Two properties in the file above may bring our attention. The main property now points to build/index.js and the version property labels our code as being on version 0.0.1. Let's not worry about them now, we will discuss about these properties in the following sections.

Let's commit and push these changes to GitHub:

git add package.json
git commit -m 'initializing project as a NPM package'
git push origin master

Semantic Versioning

In this section, we are not going to change anything in our project. The focus here is to talk about how to label new releases of our package. In the NPM and Node.js landscape, the most used strategy is by far Semantic Versioning. What makes this strategy so special is that it has a well-defined schema that makes it easy to identify what versions are interoperable.

Semantic Versioning, also known as SemVer, uses the following schema: MAJOR.MINOR.PATCH. As we can see, any version is divided into three parts:

  • MAJOR: A number that we increment when we make incompatible API changes.
  • MINOR: A number that we increment when we add features in a backwards-compatible manner.
  • PATCH: A number that we increment when we make small bug fixes.

That is, if we have a problem with our code and fix it simply by changing an if statement, we have to increment the PATCH part: 1.0.0 => 1.0.1. However, if we need to add a new function (without changing anything else) to handle this new scenario, then we increment the MINOR part: 1.0.0 => 1.1.0. Lastly, if this bug is so big that requires a whole lot of refactoring and API changes, then we increment the MAJOR part: 1.0.0 => 2.0.0.

EditorConfig

EditorConfig is a small configuration file that we put in the project root to define how IDEs and text editors must format our files. Many IDEs support EditorConfig out of the box (including WebStorm and Visual Studio Code). The ones that don't, usually have a plugin that can be installed.

At the time of writing, EditorConfig contains only a small (but useful) set of properties. We will use most of them, but two are worth mentioning:

  • indent_style: Through this property, we define if we want our code to be indented with tabs or spaces.
  • charset: We use this property to state what charset (e.g. UTF-8) we want our files encoded into.

To set up EditorConfig in our project, we need to create a file called .editorconfig in the project root. On it, we define how we want IDEs to handle our files:

# Editor configuration, see http://editorconfig.org
root = true

[*]
charset = utf-8
indent_style = space
indent_size = 2
insert_final_newline = true
trim_trailing_whitespace = true

Note: EditorConfig can handle multiple configuration blocks. In the example above, we added a single block defining that all files ([*]) must be encoded in UTF-8, indented with spaces, and so on. However, we could have defined that we wanted XML files ([*.xml]) to be indented with tabs, for example.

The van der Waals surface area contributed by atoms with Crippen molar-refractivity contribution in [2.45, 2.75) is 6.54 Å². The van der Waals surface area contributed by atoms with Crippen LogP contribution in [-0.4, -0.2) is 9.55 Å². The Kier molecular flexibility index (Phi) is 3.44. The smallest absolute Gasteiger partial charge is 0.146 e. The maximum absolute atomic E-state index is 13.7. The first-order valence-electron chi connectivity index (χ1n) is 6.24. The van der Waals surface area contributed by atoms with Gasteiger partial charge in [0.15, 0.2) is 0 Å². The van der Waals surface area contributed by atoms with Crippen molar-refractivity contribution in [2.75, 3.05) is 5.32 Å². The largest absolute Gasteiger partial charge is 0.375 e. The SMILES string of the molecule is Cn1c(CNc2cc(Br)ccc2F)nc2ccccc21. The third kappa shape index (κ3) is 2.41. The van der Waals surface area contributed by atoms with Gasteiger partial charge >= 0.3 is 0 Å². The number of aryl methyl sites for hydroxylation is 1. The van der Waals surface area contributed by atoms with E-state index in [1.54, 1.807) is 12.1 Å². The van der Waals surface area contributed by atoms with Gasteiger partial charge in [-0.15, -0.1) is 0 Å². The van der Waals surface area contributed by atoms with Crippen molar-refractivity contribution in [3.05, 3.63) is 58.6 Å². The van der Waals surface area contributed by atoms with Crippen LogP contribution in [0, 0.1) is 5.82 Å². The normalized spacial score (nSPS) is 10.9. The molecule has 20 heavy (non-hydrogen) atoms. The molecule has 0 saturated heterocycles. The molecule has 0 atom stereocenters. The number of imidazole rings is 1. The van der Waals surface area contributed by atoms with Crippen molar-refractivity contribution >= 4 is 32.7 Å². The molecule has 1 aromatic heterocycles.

Although subtle, EditorConfig is an important step into producing high quality code. More often than not, more than one developer will work on a software, be it a NPM package or anything else. Having EditorConfig in place will minimize the chances of a developer messing with our code style and the encoding of our files.

Let's commit and push .editorconfig to GitHub:

git add .editorconfig
git commit -m 'adding .editorconfig'
git push origin master

ES6+: Developing with Modern JavaScript

JavaScript, as everybody knows, has gained mass adoption as the primary programming language over the last few years. Node.js was primarily responsible for this adoption, and brought with it many backend developers. This triggered a huge evolution of the language. These evolutions, although great, are not fully supported by every platform. There are many JavaScript engines (and many different versions of these engines) in the market ready to run code, but most of them do not support the latest JavaScript features.

This rich environment created one big challenge for the community. How do we support different engines and their versions while using JavaScript most recent features? One possible answer to this question is Babel. Babel, as stated by their official website, is a JavaScript compiler that allows developers to use next generation JavaScript today.

Note that Babel is one alternative. There are others, like TypeScript, for example.

Using Babel is straightforward. We just have to install this library as a development dependency and create a file called .babelrc to hold its configuration:

npm install --save-dev babel-cli babel-preset-env

echo '{
  "presets": ["env"]
}' >> .babelrc

With this file in place, we can configure a NPM script to make Babel convert modern JavaScript in code supported by most environments. To do that, let's open the ./package.json file and add to it a script called build:

{
  ...
  "scripts": {
    "build": "babel ./src -d ./lib",
    ...
  }
  ...
}